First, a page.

Nationalist regime in China. All this also influenced domestic Communist Chinese policies.
15. The Establishment of the People’s Republic of China (Oct.1, 1949)
Twenty years after the Chinese Communists were forced underground by the Nationalists in 1927, a series of events helped the former to regain their balance and augment their influence over China, finally taking over the government in 1949. One explanation for it was the Anti-Japanese War (1937-1945), which constituted part of the Pacific phase of World War II. Because of its small size, the Communists were largely engaged with the Japanese forces through guerrilla warfare, while the Nationalist government troops bore the major burden of the war and suffered heavy attrition. Communist close alliance with the rural population where they fought the guerrilla wars, including policies such as land redistribution, led to warm acceptance of the Communists in the Chinese countryside. Mao Zedong’s theory on alliance with the farmers, raised in 1926, was now tested true and became mainstream Communist policy. By the end of the war in August 1945, the Chinese Communists expanded its force and became very influential in northern China.
Also throughout the war and after, Communists impressed many as the upright and disciplined party that worked for national well-being, while the Nationalist government, although bearing the full brunt of the war, also exposed itself as a very corrupt regime, eventually leading even the Truman administration to doubt if it wanted to supposed the Chiang Kai-shek government. Its development during the war against Japan and the Nationalist regime’s corruption both contributed to the triumph of the Communists in 1949.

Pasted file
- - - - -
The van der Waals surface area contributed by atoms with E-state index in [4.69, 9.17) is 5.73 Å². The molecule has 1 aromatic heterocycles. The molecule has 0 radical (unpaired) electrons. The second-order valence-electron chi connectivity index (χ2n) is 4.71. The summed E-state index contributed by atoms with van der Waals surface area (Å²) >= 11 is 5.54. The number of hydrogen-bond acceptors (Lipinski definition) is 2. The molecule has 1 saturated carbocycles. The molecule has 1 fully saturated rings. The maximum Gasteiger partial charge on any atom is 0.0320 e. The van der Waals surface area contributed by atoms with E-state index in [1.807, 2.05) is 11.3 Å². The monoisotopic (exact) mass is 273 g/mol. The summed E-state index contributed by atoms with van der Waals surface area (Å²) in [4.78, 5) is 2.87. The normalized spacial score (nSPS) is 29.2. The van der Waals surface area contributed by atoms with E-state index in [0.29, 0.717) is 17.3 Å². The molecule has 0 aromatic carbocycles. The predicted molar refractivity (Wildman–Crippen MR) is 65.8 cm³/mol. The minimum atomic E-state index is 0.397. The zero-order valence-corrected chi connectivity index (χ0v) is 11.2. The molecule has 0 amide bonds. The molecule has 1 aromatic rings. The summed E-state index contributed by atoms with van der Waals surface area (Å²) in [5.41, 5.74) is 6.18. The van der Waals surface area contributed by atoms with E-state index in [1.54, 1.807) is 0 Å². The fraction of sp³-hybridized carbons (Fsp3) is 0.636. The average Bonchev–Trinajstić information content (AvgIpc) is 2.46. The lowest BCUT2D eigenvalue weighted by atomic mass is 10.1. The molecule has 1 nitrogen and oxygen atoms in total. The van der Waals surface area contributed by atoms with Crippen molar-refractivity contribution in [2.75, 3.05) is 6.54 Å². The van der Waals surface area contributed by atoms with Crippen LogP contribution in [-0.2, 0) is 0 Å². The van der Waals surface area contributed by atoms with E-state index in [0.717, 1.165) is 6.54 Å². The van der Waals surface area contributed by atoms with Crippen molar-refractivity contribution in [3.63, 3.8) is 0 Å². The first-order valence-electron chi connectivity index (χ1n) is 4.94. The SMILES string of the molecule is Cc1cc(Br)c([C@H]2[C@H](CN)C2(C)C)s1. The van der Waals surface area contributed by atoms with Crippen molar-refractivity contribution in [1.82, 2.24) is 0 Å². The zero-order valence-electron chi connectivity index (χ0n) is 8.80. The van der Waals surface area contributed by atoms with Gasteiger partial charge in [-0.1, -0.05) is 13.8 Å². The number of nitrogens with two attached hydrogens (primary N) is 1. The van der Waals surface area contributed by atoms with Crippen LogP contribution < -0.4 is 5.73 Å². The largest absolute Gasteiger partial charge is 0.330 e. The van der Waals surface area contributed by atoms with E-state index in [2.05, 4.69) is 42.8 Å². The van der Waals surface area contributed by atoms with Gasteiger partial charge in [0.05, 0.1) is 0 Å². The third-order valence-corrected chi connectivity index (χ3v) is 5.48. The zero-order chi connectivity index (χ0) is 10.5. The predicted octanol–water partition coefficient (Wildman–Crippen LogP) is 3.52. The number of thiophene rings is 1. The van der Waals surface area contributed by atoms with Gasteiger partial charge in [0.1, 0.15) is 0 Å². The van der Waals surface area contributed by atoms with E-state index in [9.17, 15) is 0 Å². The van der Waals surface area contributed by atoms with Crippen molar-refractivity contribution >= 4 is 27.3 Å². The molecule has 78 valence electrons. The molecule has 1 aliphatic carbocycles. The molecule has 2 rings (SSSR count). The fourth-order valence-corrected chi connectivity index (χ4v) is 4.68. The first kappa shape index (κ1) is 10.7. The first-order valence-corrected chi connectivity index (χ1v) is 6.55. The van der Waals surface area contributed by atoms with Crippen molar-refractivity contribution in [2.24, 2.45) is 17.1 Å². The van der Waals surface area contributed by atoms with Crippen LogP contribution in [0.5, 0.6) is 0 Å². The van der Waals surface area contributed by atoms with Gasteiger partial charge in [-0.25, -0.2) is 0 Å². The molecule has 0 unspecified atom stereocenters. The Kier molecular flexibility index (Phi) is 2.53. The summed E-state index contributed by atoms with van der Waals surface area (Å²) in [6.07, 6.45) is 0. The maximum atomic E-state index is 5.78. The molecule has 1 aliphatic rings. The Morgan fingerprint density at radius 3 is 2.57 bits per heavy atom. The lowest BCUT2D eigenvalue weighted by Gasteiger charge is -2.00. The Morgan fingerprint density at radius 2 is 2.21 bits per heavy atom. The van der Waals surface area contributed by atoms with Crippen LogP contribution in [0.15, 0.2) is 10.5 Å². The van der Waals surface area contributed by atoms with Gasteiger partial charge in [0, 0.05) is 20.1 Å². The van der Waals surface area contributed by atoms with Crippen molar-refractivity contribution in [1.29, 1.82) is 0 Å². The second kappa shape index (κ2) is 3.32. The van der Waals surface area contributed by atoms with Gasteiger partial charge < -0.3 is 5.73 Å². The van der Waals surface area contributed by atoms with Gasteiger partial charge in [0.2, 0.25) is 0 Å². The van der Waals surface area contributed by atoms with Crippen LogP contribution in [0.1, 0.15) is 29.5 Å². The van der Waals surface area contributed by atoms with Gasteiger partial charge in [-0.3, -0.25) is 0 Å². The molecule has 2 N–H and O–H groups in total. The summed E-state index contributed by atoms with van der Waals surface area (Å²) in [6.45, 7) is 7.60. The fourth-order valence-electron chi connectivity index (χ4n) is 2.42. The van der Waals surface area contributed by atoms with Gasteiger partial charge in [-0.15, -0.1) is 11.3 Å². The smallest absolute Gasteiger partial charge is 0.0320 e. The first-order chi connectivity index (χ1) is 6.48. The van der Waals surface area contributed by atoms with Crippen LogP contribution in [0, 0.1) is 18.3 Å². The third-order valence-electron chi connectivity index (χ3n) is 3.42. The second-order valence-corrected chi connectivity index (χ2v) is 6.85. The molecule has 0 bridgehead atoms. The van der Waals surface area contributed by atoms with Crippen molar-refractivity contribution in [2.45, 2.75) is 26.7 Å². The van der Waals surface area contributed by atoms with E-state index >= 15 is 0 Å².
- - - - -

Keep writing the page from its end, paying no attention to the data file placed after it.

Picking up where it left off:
After 1949, China became Communist. The Communists, with their vision for a completely new society, sought to achieve their goals more through mass political movements than solid economic changes. They often treated economic policies as bourgeois and identified them with practices of capitalist countries. Conflict within the Communist Party also contributed to the intensity of these political movements, including movements to spread Land Reform policies and to publicize new rules and regulations, such as the Marriage Law; rectification movements of intellectuals; campaigns to weed out corruption, bureaucratism and petty crime; and movements to boost popular support for the new regime, in particular in the cities. All the people were mobilized to help reconstruct the country in whatever manner possible, including (recently) demobilized soldiers. The Anti-Rightist campaign of 1957 labeled many critical of the Chinese Communist Party as Rightists and either demoted them or sent them to labor camps. The Cultural Revolution (1966-1976) was a large scale campaign to transform the Chinese culture uproot it from both traditional Chinese and bourgeois influences. Communists came from a diverse range of backgrounds, with the leaders often, though not always, coming from a middle-class and more educated background, and the rank-and-file coming from a rural or poverty-stricken background. From the beginning, there was a rift between Communists with bourgeois backgrounds and those with proletariat/peasant backgrounds. This rift was at the root of several major political movements in Communist China, including the Anti-Rightist Movement (1957) and the Cultural Revolution (1966-1976).